The bank, which was joined by Wells Fargo in the deal, plans to divvy up the 10-year debt into bonds that will be sold off to investors, according to news reports. The deal valued the MetLife building at a staggering $3 billion.
Vanessa Orta, the managing director of Anderson, McCoy & Orta, which counts BofA as a frequent client, did not return a phone call. But her web profile bills her as an expert in loans underwritten by commercial mortgage-backed securities.
Despite its midwestern address, the firm’s website touts its work in major urban areas, noting “all of our clients are outside the state of Oklahoma” and that “we start our day on Eastern time and end it on Pacific time.”
Meanwhile, the Philadelphia-based law firm Dechert also acted as counsel for BofA in the refinancing of the land under Saks Fifth Avenue’s flagship store at 611 Fifth Avenue.
Morgan Stanley, Goldman Sachs Mortgage Company and the Bank of Nova Scotia were all on the deal — a $1.25 billion, 20-year mortgage, which was issued to Saks’ parent company, Hudson’s Bay Company. Proceeds from the loan, the second priciest on TRD’s list, will be used to pay down $1.2 billion in debt, according to news reports.
David Forti, the lead attorney on the deal for Dechert, said BofA asked him not to comment.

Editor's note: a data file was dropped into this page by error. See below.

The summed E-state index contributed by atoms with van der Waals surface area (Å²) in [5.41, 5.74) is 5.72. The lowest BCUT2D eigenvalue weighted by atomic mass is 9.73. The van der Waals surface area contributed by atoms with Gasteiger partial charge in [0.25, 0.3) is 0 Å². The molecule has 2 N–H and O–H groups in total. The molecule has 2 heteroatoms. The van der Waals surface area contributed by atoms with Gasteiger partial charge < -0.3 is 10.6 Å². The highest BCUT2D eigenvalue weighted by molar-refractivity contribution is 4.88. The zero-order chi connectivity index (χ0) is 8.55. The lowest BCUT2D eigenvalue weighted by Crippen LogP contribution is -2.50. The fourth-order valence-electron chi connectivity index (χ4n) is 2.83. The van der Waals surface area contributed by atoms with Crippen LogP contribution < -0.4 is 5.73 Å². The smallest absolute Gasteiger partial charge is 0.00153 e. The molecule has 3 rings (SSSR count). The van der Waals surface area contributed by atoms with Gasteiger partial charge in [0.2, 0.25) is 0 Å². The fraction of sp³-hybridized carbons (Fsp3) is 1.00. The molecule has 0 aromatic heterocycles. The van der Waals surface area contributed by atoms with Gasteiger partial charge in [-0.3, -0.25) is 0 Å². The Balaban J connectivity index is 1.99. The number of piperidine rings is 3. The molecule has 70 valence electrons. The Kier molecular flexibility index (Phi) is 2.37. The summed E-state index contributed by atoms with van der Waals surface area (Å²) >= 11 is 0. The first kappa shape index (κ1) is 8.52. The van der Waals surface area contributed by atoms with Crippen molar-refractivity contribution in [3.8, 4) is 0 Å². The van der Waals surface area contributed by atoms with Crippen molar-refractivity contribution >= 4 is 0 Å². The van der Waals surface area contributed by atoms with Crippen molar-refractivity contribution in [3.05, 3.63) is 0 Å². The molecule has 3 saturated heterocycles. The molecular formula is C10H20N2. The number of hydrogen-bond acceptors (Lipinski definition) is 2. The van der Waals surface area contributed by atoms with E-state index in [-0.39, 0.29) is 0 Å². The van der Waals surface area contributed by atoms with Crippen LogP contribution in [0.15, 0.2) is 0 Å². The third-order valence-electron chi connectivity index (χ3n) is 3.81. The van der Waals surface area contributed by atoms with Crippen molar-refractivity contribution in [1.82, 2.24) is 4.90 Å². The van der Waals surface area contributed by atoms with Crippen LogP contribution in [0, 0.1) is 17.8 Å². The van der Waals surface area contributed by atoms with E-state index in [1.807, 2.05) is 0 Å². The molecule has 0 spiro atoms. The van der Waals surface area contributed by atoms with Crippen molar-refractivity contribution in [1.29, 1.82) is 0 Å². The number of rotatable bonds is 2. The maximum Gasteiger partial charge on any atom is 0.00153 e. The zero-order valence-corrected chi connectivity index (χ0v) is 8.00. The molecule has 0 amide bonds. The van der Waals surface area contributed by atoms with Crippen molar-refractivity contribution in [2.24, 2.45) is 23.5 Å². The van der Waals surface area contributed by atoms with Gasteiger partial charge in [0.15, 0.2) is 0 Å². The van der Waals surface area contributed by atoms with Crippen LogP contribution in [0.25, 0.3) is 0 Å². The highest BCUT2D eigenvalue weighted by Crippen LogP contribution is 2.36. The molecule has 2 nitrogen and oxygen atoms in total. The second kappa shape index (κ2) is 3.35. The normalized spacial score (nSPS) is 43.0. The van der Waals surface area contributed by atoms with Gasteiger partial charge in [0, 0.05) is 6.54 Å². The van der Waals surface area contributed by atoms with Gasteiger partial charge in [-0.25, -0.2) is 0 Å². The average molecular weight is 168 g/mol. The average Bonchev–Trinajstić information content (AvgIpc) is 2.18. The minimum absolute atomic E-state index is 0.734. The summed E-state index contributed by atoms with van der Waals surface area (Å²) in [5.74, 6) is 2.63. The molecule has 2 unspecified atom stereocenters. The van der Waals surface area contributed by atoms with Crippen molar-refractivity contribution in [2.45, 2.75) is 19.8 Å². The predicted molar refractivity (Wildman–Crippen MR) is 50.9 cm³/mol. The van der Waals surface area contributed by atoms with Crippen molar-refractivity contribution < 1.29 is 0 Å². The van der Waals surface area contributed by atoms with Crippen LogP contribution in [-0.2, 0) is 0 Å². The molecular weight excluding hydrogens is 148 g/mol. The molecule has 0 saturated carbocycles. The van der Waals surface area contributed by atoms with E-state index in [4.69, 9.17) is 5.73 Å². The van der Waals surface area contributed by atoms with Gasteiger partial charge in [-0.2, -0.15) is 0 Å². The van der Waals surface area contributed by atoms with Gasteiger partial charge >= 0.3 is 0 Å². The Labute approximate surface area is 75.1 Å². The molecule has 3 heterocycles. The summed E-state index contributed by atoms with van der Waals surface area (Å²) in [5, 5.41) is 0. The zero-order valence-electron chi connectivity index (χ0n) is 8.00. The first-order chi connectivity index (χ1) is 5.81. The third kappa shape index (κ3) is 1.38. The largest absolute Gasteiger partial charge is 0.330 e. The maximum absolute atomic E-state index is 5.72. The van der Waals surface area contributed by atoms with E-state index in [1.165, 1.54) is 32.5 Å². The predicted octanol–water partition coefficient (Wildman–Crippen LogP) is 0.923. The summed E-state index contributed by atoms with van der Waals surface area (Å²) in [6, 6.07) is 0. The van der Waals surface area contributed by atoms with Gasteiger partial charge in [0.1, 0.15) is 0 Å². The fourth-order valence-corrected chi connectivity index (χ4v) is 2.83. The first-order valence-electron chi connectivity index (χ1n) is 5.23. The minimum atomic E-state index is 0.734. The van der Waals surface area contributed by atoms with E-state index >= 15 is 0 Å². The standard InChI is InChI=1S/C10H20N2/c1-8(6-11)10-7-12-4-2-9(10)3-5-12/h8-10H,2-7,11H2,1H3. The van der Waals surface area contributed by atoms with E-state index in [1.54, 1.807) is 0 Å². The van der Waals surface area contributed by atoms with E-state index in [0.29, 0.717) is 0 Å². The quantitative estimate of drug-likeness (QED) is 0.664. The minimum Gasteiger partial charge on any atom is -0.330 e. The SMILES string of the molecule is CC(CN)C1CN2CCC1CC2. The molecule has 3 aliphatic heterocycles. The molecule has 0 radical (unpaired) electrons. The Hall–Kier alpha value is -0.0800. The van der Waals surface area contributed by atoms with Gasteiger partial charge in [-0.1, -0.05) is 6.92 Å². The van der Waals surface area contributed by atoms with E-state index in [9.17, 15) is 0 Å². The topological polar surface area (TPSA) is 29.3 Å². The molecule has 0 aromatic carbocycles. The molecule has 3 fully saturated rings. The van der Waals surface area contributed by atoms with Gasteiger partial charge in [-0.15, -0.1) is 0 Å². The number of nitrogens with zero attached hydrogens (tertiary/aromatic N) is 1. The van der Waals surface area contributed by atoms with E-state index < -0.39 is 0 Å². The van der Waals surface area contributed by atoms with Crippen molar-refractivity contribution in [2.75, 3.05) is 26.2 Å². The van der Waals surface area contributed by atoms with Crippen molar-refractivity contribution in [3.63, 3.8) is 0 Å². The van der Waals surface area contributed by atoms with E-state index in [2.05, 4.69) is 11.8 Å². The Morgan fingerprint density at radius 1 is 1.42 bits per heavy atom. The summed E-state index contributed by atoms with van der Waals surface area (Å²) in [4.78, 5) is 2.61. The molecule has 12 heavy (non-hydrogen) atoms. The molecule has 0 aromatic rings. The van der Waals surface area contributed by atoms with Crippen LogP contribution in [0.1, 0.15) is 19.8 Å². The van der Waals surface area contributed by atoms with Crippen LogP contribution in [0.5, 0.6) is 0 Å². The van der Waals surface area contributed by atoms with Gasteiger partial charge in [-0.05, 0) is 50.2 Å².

Similarly, another non-New York City based firm handled the third-priciest financing on TRD’s list. The Chicago-based law firm Sidley Austin orchestrated the $1.1 billion loan for Deutsche Bank that allowed Chicago-based Callahan Capital Properties and Ivanhoe Cambridge, the Canadian pension fund subsidiary, to buy the 42-story,
1.2 million-square-foot tower 1095 Avenue of the Americas, also know as 3 Bryant Park, from the Blackstone Group.
Another Windy City firm, Katten Muchin Rosenman, which has been active in New York, negotiated the fifth priciest financing: A $785 million mortgage issued by AIG for the $1.2 billion the purchase of the Helmsley Building at 230 Park Avenue by RXR.
The only New York firm to have a hand in a top-five deal was Skadden, Arps, Slate, Meagher & Flom. In that case, the firm represented Deutsche Bank in its $1 billion loan to Jeff Sutton’s Wharton Properties and General Growth Properties to buy 730 Fifth Avenue.
Known as the Crown Building, the 25-story Art Deco spire was sold by the Winter and Spitzer families for $1.8 billion. Skadden declined to comment.
Given the complexity of these transactions, lawyers from different firms often handle the sale and the loan.